Saintpetersblog reported earlier this month on two oddly familiar pieces of artwork. One, drawn more than 30 years ago, showed the Pier first with a tornado touching down on its rooftop and then, in another, with an alien space craft above it.
More recently, pro-Destination St. Pete Pier groups and supporters have been posting a graphic depicting the Pier as some sort of robotic creature with long legs shooting lasers at visitors.
As this reporter pointed out in previous reports, that photo seemed counterproductive to the point those groups were trying to make. Why use a terrifying image of a Pier causing destruction and mayhem as a way to support the goal of saving the inverted pyramid? That image seems to suggest quite the opposite.
There’s a reason for that. The image, originally designed by local artist John Vitale, had been used by Lens supporters in 2013. The image was superimposed with the heading “BETTER DEMOLISH IT before this happens to you.”
The Lens was a previous design chosen by the city to replace the inverted pyramid. But it was labeled as many things by critics — a toilet bowl, sidewalk to nowhere — and ultimately voted down.
Now the city is moving forward with a new plan to demolish the current Pier, but instead of supporters of Pier Park using the image to encourage bringing out the wrecking ball, it’s being used, questionably, by the other side. Interesting turn of events.
But this dueling artwork raises another interesting point — the Pier has been the focal point of lots of artwork. So much so that in March of 2013, in the wake of the city’s plans to demolish the inverted pyramid, Pier activist Scott Bitterli created a closed Facebook group called “The Art that Saved the Pier.”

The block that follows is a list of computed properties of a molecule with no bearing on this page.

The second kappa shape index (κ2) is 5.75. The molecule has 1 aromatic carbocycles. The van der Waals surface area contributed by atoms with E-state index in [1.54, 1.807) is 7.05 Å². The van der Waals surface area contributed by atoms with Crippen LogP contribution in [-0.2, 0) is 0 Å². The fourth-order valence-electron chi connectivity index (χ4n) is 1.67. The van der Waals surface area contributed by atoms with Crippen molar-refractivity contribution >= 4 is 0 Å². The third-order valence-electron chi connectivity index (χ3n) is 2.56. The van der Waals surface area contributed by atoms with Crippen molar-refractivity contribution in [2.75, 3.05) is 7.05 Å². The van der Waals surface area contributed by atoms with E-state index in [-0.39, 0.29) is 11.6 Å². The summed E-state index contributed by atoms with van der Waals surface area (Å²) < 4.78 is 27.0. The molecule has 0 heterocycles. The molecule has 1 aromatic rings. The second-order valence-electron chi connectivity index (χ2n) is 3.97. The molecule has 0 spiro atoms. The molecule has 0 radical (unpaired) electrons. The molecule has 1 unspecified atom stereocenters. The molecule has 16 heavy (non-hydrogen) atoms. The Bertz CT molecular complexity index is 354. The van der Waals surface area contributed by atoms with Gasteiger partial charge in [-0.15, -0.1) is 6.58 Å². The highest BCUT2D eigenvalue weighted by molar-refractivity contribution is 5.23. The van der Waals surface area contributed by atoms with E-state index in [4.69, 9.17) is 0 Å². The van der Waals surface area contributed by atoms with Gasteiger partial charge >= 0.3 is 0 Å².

His mission was to “cover the city with Pier-related artwork” because “the power of art unite.”
Since then, the nearly 150 members of the group have collectively posted dozens of photos, paintings and drawings of or relating to the Pier. Some are just images of the Pier itself, others are a little more on the wacky side.
For example, there’s an image of a hand-drawn Pier turned into a three-second video. It shows the shadow of a gorilla fighting off helicopters surrounding the iconic structure. Presumably this was created to symbolize the city’s efforts to demolish the Pier and the gorilla was representative of groups trying to save it.
Another photo in the stream shows an image of the Pier lit up by multiple colored lights being held up by several hands.
Another interesting photo not on that Facebook page shows a drawing of Salvador Dali wearing a rather gangster-looking necklace with the inverted pyramid as its main charm.
Local artists have used the Pier as a muse for various paintings listed on Etsy, including one by an unknown artist listed for $150. It’s an oil painting of the Pier with an impressionist twist.
Another print by Christ MacCormack shows a man fishing overlooking the Pier. The artist writes in her description, “this is one of my fishing spots with a beautiful view.”
Artist Kristy Cannon Key has an original painting listed for $350. It’s the Pier at sunset with the lights from the Pier and approach and the setting sun reflected in the water.
The Facebook page created in 2013 was obviously set up as a means to save the inverted pyramid. It was intended to show value in the structure.
That argument can continue to be made.
However, for those supporting the city’s chosen design, Pier Park, and its reinvention of the Pier, an alternative argument can also be made.
Whether the inverted pyramid is saved or not, those pieces of art won’t go anywhere. And, if Pier Park is erected, a new muse will be born for the artists of St. Pete.
Either way, St. Pete loves the arts.